The law that criminalizes the negligent discharge of a firearm in California is PEN 246.3. You can only be guilty of this offense if your actions were intentional and not accidental. The crime is a wobbler, meaning the prosecutor can charge you with misdemeanor or felony charges based on the offense's circumstances and your criminal background. The penalties for the violation, irrespective of how they become charged, are severe and could earn you a criminal record.

When you are faced with allegations of negligently discharging a firearm, you need to hire a lawyer's services to represent and defend you during the trial. At San Jose Criminal Attorney Law Firm, we are experienced in criminal law and understand the various strategies to challenge the prosecutor's case.

Defining PEN 246.3 According to the Law

The offense of negligently discharging a firearm occurs when you willfully or intentionally discharge a gun or a BB device. And you do so with gross negligence that may lead to injuries or fatality of another person.

Below, we discuss some legal terms used in defining the crime for better understanding. These terms are:

Intentionally Discharging

The element of intention is a critical factor in proving the offense. The prosecutor must show that you intentionally fired the weapon, but you are innocent of the allegations if it was accidental. Further, if you reasonably thought or believed the gun was unloaded, you will not be convicted of the firearm's negligent discharge.

For instance, you visit your friend that legally owns a gun. Your friend sends you to pick something for her from her bedroom closet. As you look through, you notice a box, and out of curiosity, you open it and find a weapon. You assume that your friend cannot keep a loaded gun in the house, so you proceed to understand how it works. You pretend to shoot, and as you pull the trigger, your friend walks in, and the bullet hits at her shoulder, causing significant injuries.

As you pulled the trigger, you honestly thought the weapon was not loaded, and neither did you know your friend was to come in at that particular moment. Although your actions were reckless, they were not intentional and so you are innocent of violating PEN 246.3.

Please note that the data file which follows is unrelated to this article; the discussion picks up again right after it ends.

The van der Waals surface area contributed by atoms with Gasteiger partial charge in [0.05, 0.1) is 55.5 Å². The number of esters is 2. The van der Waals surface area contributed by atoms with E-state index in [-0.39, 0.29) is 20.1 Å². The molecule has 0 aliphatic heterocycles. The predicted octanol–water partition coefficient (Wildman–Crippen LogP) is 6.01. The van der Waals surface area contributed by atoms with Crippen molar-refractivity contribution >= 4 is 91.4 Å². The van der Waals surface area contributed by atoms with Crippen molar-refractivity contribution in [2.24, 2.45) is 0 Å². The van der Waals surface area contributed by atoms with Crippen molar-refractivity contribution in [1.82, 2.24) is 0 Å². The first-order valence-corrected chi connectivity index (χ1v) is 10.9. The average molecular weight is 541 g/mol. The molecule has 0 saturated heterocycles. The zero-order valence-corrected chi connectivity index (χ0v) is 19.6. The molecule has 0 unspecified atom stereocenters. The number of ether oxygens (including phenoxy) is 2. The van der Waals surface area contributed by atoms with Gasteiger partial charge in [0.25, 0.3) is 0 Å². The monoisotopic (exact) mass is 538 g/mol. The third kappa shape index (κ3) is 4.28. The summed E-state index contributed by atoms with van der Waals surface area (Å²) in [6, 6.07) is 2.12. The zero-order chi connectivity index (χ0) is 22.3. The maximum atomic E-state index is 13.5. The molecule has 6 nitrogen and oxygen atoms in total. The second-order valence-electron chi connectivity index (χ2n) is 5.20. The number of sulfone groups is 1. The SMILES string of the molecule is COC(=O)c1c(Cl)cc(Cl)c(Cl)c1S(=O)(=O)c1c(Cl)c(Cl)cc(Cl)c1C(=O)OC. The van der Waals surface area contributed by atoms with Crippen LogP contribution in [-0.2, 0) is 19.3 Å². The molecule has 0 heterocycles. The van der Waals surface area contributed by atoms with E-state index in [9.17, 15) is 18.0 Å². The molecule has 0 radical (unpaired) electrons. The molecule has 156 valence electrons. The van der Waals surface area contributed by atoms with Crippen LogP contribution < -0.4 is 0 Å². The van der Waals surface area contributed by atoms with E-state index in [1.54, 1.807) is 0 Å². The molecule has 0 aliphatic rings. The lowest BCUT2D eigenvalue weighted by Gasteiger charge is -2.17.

BB Device or a Firearm

The law refers to a firearm as any device that is designed to be used as a weapon. This device works when a projectile is expelled or discharged via a barrel by explosion or another combustion type.

Additionally, if you negligently discharged a BB device, you will also face charges of violating PEN 246.3, although the offense is less punished. Under this device, the law defines any instrument used to discharge a projectile like a pellet or a BB by spring, air, or gas pressure.

For instance, during a college football game, Ben comes with his BB gun. When his team earns a point, he fires it out of excitement, pointing at the floor. While a BB device is not a gun, it is still an offense because it could have hurt others. For this reason, Ben may face allegations of violating PEN 246.3.

Gross Negligence

 Being negligent is different from being grossly negligent. When charged with violating PEN 246.3, the prosecutor must prove that you acted in gross negligence. This is possible if the below are both true:

  • Your actions were reckless, causing significant risk of bodily harm and death and
  • Any reasonable person would know that their activities are risky or dangerous to others

According to this definition, gross negligence must be more than when a person is ordinarily careless or has made a mistake. You are guilty of gross negligence if you acted differently from how a generally careful individual would under similar circumstances. Additionally, your actions show total disregard for human life and that you were indifferent to your actions' repercussions.